This leads us to the atmosphere level question. Do we treat every kid the same? Is there a subset of the student population that we have to account for in our design of distribution of access. No matter how many emails and phone calls go out, we know there is a group of students and families that are not going to come and pick up their devices at a specified time. 4 – 6 on a Tuesday and 10 – 2 on Thursday isn’t going to be enough. The thing is, we probably would be able to guess which families are going to struggle to make it in during those times and which ones won’t. Maybe another way to ask the same question is how should we feel about a family that realizes too late that they want to opt in? Or How do we design our technology roll out to not force certain families to opt in? or What is more equitable opting in or opting out?

So do we treat every student the same? Clearly the answer to that is no, we make modifications for those who need them. Here is another example from this past school year. Free and reduced lunch forms. I don’t know that we did a great job with this, and we are planning on rethinking it a little more for this year depending on how things shake out with Coronavirus. Before a student graduates they are supposed to pay their school fees. That seems fair and appropriate. The money owed is almost always for something legitimate. Maybe they lost an English text book in 7th grade or cracked a screen on an iPad way back when, whatever the case, something happened and they owed money for it. The other way you can accumulate fees is by not paying the yearly school fee amount that everyone pays. You can avoid paying that fee if you fill out the paperwork for free and reduced lunch. You would not believe the number of students we had that owed yearly fees from previous years or owed the fee for this year, but clearly would qualify for a portion or all of those fees to be waived. This is where we could have done better. We could have checked to see which students filled out the form and which ones hadn’t. Instead of forcing people to opt in, we could have had a system of checks and balances so we are essentially having some families opt out.

Atmosphere: Do we treat all kid the same? What does persevering even when a lack of home support exists mean in virtual school?

Attitude: What is more equitable forcing someone to opt in or forcing someone to opt out? How will think about the student that asks for a device two weeks later or the family that fills out the free and reduced lunch form on June 3rd? Do we judge them or judge ourselves for not thinking of their needs ahead of time?

Action: Have everyone fill out the free and reduced lunch form regardless of income level. Check to make sure students that you know could benefit from filling out the form actually did.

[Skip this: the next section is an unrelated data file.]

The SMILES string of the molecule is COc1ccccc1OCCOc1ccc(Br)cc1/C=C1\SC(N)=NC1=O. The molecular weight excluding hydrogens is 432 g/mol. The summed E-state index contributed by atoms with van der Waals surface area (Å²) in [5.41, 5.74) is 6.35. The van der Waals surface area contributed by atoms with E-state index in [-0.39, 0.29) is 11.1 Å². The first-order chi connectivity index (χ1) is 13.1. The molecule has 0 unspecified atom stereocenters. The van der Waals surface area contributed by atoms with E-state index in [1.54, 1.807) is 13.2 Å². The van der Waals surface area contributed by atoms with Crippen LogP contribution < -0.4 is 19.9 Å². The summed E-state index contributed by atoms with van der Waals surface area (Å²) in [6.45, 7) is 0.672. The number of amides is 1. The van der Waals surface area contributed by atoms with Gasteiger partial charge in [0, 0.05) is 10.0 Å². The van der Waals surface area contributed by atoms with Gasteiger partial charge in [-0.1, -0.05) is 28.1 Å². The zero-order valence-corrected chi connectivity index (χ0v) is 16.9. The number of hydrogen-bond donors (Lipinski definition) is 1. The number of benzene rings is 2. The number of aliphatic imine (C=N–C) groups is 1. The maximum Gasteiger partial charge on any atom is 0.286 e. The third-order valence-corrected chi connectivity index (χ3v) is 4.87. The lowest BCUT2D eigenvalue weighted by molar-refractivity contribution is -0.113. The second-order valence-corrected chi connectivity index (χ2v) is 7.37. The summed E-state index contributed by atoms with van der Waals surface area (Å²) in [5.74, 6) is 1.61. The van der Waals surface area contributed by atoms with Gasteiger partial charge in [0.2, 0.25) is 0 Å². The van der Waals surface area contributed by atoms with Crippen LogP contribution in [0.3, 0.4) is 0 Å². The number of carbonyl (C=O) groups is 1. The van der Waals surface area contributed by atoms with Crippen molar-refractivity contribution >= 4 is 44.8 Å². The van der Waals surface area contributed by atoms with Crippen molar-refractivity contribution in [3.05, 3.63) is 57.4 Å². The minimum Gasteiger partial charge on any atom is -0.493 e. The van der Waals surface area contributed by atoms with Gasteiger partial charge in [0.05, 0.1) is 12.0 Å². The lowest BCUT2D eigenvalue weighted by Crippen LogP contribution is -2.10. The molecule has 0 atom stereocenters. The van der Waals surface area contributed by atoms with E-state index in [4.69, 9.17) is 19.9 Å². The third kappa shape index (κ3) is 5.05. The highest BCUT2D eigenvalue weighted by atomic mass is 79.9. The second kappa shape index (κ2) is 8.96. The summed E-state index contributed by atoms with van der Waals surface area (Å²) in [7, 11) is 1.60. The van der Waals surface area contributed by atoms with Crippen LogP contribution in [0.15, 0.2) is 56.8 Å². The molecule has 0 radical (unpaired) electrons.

If there are kids and families that do not typically opt in to things that would benefit them, then we go an extra step to                      ensure their participation is included.

That doesn’t mean that we blindly act or that any decision around equity and opting in or opting out is done in one specific way. It is just filter we use to make a decision about how we expect someone to interact with the thing we are asking of them.

Why we don’t treat all kids the same.

We don’t treat all kids the same because ease of access is different for all students. I have been waiting to tell this story because, to me, it is the proof that we should not treat everyone the same. Next door to us lived a woman, a beautifully kind woman. Her name is Maggie (it’s actually not and you can hear more about Ms. Maggie here). Currently she is in her 90’s and is one of the members of the group of my elderly neighbors that had lived there before the highway was put in. There is a plant, my wife could tell you what kind, in front of her porch that was transplanted from the yard of her across the street neighbor, when she still had one (now there is no neighbor across the street, just the highway). This would have been in the early to mid 60’s. By the way, if you have a plant for 60 years, you are a special individual. Plants are a lot like kids. They grow whether you obsess over their growth or just let it ride. We planted a cherry tree in our back yard about a year after we moved in. A dozen years later the thing produces more cherries than we could possibly ever want. Our vacation schedule is modified each year to make sure we are home to pick cherries. My wife, Meg, will make cherry scones and cherry turnovers and cherry pies. This year, she made a couple of combinations of cherry jam.